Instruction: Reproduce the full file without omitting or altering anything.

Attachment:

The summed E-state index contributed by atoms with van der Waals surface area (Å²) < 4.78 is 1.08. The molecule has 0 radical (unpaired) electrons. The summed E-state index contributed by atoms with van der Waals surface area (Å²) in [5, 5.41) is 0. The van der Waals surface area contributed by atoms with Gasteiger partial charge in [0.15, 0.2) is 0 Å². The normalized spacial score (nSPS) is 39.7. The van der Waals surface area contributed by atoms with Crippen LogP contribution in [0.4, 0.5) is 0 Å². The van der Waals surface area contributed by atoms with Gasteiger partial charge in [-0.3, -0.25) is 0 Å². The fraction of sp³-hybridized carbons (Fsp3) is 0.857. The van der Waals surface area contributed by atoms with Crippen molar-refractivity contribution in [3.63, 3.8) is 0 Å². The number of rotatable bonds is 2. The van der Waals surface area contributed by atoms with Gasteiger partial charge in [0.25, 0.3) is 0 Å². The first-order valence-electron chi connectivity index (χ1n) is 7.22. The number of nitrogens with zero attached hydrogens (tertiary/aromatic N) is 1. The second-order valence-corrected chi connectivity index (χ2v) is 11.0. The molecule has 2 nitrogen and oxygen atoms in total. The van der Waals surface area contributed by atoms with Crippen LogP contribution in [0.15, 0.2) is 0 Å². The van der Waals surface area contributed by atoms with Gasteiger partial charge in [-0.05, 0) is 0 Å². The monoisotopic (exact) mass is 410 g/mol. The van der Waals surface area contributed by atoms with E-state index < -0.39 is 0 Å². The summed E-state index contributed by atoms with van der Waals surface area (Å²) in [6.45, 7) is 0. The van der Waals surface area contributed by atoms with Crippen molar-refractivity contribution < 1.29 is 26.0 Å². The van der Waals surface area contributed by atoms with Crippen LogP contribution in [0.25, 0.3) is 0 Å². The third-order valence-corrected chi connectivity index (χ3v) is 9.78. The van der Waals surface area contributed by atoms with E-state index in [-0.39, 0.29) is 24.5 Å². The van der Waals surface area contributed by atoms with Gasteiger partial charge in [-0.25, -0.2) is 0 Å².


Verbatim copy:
The summed E-state index contributed by atoms with van der Waals surface area (Å²) < 4.78 is 1.08. The molecule has 0 radical (unpaired) electrons. The summed E-state index contributed by atoms with van der Waals surface area (Å²) in [5, 5.41) is 0. The van der Waals surface area contributed by atoms with Gasteiger partial charge in [0.15, 0.2) is 0 Å². The normalized spacial score (nSPS) is 39.7. The van der Waals surface area contributed by atoms with Crippen LogP contribution in [0.4, 0.5) is 0 Å². The van der Waals surface area contributed by atoms with Gasteiger partial charge in [-0.3, -0.25) is 0 Å². The fraction of sp³-hybridized carbons (Fsp3) is 0.857. The van der Waals surface area contributed by atoms with Crippen molar-refractivity contribution in [3.63, 3.8) is 0 Å². The number of rotatable bonds is 2. The van der Waals surface area contributed by atoms with Gasteiger partial charge in [0.25, 0.3) is 0 Å². The first-order valence-electron chi connectivity index (χ1n) is 7.22. The number of nitrogens with zero attached hydrogens (tertiary/aromatic N) is 1. The second-order valence-corrected chi connectivity index (χ2v) is 11.0. The molecule has 2 nitrogen and oxygen atoms in total. The van der Waals surface area contributed by atoms with Crippen LogP contribution in [0.15, 0.2) is 0 Å². The van der Waals surface area contributed by atoms with Gasteiger partial charge in [-0.05, 0) is 0 Å². The monoisotopic (exact) mass is 410 g/mol. The van der Waals surface area contributed by atoms with E-state index < -0.39 is 0 Å². The summed E-state index contributed by atoms with van der Waals surface area (Å²) in [6.45, 7) is 0. The van der Waals surface area contributed by atoms with Crippen molar-refractivity contribution < 1.29 is 26.0 Å². The van der Waals surface area contributed by atoms with Crippen LogP contribution in [0.25, 0.3) is 0 Å². The third-order valence-corrected chi connectivity index (χ3v) is 9.78. The van der Waals surface area contributed by atoms with E-state index in [-0.39, 0.29) is 24.5 Å². The van der Waals surface area contributed by atoms with Gasteiger partial charge in [-0.25, -0.2) is 0 Å².